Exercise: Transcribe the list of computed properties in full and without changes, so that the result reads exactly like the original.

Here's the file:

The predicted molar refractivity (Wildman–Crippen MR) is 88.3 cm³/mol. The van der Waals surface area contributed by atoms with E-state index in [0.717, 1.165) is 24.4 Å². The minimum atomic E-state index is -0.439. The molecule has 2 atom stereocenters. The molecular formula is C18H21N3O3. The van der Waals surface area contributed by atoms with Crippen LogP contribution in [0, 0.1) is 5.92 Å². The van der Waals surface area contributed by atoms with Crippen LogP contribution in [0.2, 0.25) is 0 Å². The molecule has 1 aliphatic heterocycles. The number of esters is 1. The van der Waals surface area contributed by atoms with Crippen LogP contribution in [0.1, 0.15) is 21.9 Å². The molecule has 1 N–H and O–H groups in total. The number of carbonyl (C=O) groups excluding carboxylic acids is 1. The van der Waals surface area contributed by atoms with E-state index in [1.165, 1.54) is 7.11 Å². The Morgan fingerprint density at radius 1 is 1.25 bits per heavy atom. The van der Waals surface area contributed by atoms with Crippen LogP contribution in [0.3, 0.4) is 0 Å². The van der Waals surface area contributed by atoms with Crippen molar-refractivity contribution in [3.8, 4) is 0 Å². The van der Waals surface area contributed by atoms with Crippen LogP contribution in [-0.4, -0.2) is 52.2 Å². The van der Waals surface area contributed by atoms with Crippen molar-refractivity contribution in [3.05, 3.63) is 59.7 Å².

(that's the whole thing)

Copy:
The predicted molar refractivity (Wildman–Crippen MR) is 88.3 cm³/mol. The van der Waals surface area contributed by atoms with E-state index in [0.717, 1.165) is 24.4 Å². The minimum atomic E-state index is -0.439. The molecule has 2 atom stereocenters. The molecular formula is C18H21N3O3. The van der Waals surface area contributed by atoms with Crippen LogP contribution in [0, 0.1) is 5.92 Å². The van der Waals surface area contributed by atoms with Crippen LogP contribution in [0.2, 0.25) is 0 Å². The molecule has 1 aliphatic heterocycles. The number of esters is 1. The van der Waals surface area contributed by atoms with Crippen LogP contribution in [0.1, 0.15) is 21.9 Å². The molecule has 1 N–H and O–H groups in total. The number of carbonyl (C=O) groups excluding carboxylic acids is 1. The van der Waals surface area contributed by atoms with E-state index in [1.165, 1.54) is 7.11 Å². The Morgan fingerprint density at radius 1 is 1.25 bits per heavy atom. The van der Waals surface area contributed by atoms with Crippen LogP contribution in [0.3, 0.4) is 0 Å². The van der Waals surface area contributed by atoms with Crippen molar-refractivity contribution in [3.8, 4) is 0 Å². The van der Waals surface area contributed by atoms with Crippen LogP contribution in [-0.4, -0.2) is 52.2 Å². The van der Waals surface area contributed by atoms with Crippen molar-refractivity contribution in [3.05, 3.63) is 59.7 Å².